Instead, Andreina decided to donate the money to a local preschool in La Paz to provide puzzles and toys that would stimulate the children (ages 5 and under) intellectually and creatively. These learning materials will help teachers create an early stimulation classroom at the school, which is attended by 53 children enrolled in ChildFund’s activities. Abraham Marca, our communications officer in Bolivia, shared some details.
“On March 3, we made the presentation at the school, and the teachers and children surprised us by performing a skit,” Abraham says. “Unfortunately, Andreina couldn’t attend because she is studying accounting and social work at a university. Instead, her mother and two younger sisters were there.”
Besides winning the international film contest, Andreina was a finalist in ChildFund Bolivia’s national photography contest, in which youth groups and local partner organizations throughout the country participate. She’ll soon receive an award from our national office in Bolivia, and the preschool also plans to invite Andreina to the opening of the early stimulation classroom.
This summer, after more than four decades of work in the region, ChildFund will close our last two offices in the Caribbean, in the countries of St. Vincent and Dominica. Although we’ll miss the many people we’ve met there over the years, we leave future work in the capable hands of the staff members of two local organizations. They’ve received years of training and support from ChildFund, and they’re committed to protecting children’s rights and helping them fulfill their potential. To learn more about what is happening in the Caribbean, please read this story on our website.
By Kate Andrews, ChildFund Staff Writer
ChildFund’s primary focus is helping children who live in poverty, but it doesn’t take long to figure out that women play key roles in this mission. Whether they’re mothers, grandmothers, sisters, government officials, business owners or other role models, women influence the course of children’s lives and shape communities and nations. One day is not nearly enough to celebrate the important women in our lives, but it’s a start. Below, meet some of the remarkable women connected with ChildFund around the world.
Phanny, a former sponsored child, is now a supervisor at Autoworld in Zambia. She’s the only woman who works at her branch, an accomplishment that’s even more impressive given the fact that Phanny had to miss school sometimes to work odd jobs with her sister after their parents died.
Else, another former sponsored child, just graduated from nursing school in Indonesia. She’s from a village where few people continue their studies after high school, but Else is now pursuing a master’s degree in nursing so she can work in a hospital.
“I love taking care of young children,” she says. “Soon, I will be working in a hospital, helping young children in need.”
Johanna, a ChildFund-supported trainer mother from Ecuador, is taking steps to end the cycle of parental abuse and neglect that has affected many children. She estimates that up to 20 percent of children in her small village suffer abuse at the hands of their parents. Through home visits and workshops, Johanna works with parents and other caregivers to show them how to support their children’s development.
“Children don’t feel respected by their parents,” she says. “It’s something that really scars them. It’s like an inheritance, because the child learns these things and replicates them.”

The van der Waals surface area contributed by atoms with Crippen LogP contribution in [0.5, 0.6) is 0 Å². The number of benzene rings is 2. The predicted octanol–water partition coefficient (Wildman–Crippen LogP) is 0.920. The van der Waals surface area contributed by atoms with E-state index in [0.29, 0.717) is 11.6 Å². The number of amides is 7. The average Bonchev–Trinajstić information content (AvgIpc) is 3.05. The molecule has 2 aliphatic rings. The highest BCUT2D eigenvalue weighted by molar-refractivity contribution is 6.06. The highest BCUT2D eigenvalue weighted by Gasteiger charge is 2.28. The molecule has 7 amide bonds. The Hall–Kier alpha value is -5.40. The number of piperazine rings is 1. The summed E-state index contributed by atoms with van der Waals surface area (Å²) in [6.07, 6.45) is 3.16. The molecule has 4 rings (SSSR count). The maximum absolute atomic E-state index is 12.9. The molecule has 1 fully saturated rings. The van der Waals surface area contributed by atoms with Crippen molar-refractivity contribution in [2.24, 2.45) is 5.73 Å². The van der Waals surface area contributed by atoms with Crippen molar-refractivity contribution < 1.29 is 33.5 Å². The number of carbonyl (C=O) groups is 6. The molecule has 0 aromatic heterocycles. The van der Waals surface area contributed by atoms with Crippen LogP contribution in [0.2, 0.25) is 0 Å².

Rita, a young mother in Guatemala, is training to be a guide mother, an important role in many Central and South American communities where we work. Despite the demands placed on her time by two small children, Rita takes weekly classes on parenting skills, children’s learning styles, children’s rights, nutrition, play and more. She’ll then lead education sessions for other mothers in her community.
“I didn’t get a chance to study,” she says, “so this is also my turn to learn.”
Today (or any day at all), let’s think of the women who have made a positive impact on our lives — and thank them!
Maria Angelina, María Beatriz and María Fatima are triplets who live in Ecuador‘s Carchi Province and participate in their community’s social and financial project, which is supported by ChildFund. Through this program, they have begun raising and selling chickens. The sisters say they’re saving money for university, so they can one day find professional work and help support their family. Ecuadorean youth ages 13 to 18 receive financial training through the Aflateen program, and explore concepts such as self-esteem, their rights, gender issues, drug abuse prevention, the environment and job-seeking skills.
This week on our website, we have favorite recipes from our national offices in Bolivia, Brazil, Ecuador, Ethiopia, Guinea, Honduras, India, Uganda and the United States. We hope you’ll give them a try, and we have a few more recipes below for dishes suggested by ChildFund staff members around the world. You may need to visit a specialty or international grocery store, or order an ingredient online, but don’t let that deter you. Maybe you’ll find a new favorite dish or learn something you didn’t know about your sponsored child’s home cuisine. Post a picture on our Facebook page if you decide to cook a new dish, and happy eating!
From Bolivia: Pique Macho, as seen in the picture.
From Timor-Leste: Koto, or Red Bean Soup, is akin to a familiar Portuguese soup and Brazil’s national dish, feijoada. Portuguese is spoken in Timor-Leste and Brazil, so it’s not surprising that the same recipes would pass through their populations, too, with adjustments for taste and ingredients’ availability. Because red (or kidney) beans are more common than black beans in Timor-Leste, cooks use them in their soup, and pork or beef can replace chorizo.
From Uganda: Beef and Groundnut (Peanut) Stew; Katogo. Katogo is a dish made with tripe or sweetmeats (also known as offal) and matoke, a green and savory banana similar to a plantain. Are you feeling adventurous?